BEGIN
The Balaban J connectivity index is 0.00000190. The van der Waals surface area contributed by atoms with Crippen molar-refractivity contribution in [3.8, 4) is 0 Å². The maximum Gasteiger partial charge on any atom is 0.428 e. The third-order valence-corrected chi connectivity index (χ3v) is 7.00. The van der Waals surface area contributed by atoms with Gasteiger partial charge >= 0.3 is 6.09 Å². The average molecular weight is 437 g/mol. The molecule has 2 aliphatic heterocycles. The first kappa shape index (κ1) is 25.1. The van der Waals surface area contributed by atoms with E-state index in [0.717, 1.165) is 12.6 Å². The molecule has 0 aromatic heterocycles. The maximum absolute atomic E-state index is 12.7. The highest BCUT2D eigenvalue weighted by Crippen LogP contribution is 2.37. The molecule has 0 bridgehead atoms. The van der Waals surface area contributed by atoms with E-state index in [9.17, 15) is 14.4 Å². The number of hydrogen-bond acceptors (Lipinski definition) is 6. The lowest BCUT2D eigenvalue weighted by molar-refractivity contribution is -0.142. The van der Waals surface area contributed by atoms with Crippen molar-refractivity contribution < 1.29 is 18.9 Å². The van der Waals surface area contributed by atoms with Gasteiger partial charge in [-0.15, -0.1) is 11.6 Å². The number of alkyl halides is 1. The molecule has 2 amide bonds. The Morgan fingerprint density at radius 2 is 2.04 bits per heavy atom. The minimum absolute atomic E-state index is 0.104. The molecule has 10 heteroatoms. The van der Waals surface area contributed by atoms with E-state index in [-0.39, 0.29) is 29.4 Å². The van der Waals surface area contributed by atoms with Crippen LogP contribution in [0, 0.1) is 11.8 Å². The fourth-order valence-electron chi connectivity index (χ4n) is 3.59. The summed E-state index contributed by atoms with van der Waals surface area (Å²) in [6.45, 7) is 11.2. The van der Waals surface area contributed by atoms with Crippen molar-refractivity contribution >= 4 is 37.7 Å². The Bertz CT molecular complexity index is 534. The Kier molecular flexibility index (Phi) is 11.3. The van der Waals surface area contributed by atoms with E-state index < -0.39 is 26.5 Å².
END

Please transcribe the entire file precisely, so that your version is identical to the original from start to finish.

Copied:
The Balaban J connectivity index is 0.00000190. The van der Waals surface area contributed by atoms with Crippen molar-refractivity contribution in [3.8, 4) is 0 Å². The maximum Gasteiger partial charge on any atom is 0.428 e. The third-order valence-corrected chi connectivity index (χ3v) is 7.00. The van der Waals surface area contributed by atoms with Gasteiger partial charge >= 0.3 is 6.09 Å². The average molecular weight is 437 g/mol. The molecule has 2 aliphatic heterocycles. The first kappa shape index (κ1) is 25.1. The van der Waals surface area contributed by atoms with E-state index in [0.717, 1.165) is 12.6 Å². The molecule has 0 aromatic heterocycles. The maximum absolute atomic E-state index is 12.7. The highest BCUT2D eigenvalue weighted by Crippen LogP contribution is 2.37. The molecule has 0 bridgehead atoms. The van der Waals surface area contributed by atoms with E-state index in [9.17, 15) is 14.4 Å². The number of hydrogen-bond acceptors (Lipinski definition) is 6. The lowest BCUT2D eigenvalue weighted by molar-refractivity contribution is -0.142. The van der Waals surface area contributed by atoms with Crippen molar-refractivity contribution < 1.29 is 18.9 Å². The van der Waals surface area contributed by atoms with Gasteiger partial charge in [-0.15, -0.1) is 11.6 Å². The number of alkyl halides is 1. The molecule has 2 amide bonds. The Morgan fingerprint density at radius 2 is 2.04 bits per heavy atom. The minimum absolute atomic E-state index is 0.104. The molecule has 10 heteroatoms. The van der Waals surface area contributed by atoms with E-state index in [-0.39, 0.29) is 29.4 Å². The van der Waals surface area contributed by atoms with Crippen LogP contribution in [0, 0.1) is 11.8 Å². The fourth-order valence-electron chi connectivity index (χ4n) is 3.59. The summed E-state index contributed by atoms with van der Waals surface area (Å²) in [6.45, 7) is 11.2. The van der Waals surface area contributed by atoms with Crippen molar-refractivity contribution >= 4 is 37.7 Å². The Bertz CT molecular complexity index is 534. The Kier molecular flexibility index (Phi) is 11.3. The van der Waals surface area contributed by atoms with E-state index < -0.39 is 26.5 Å².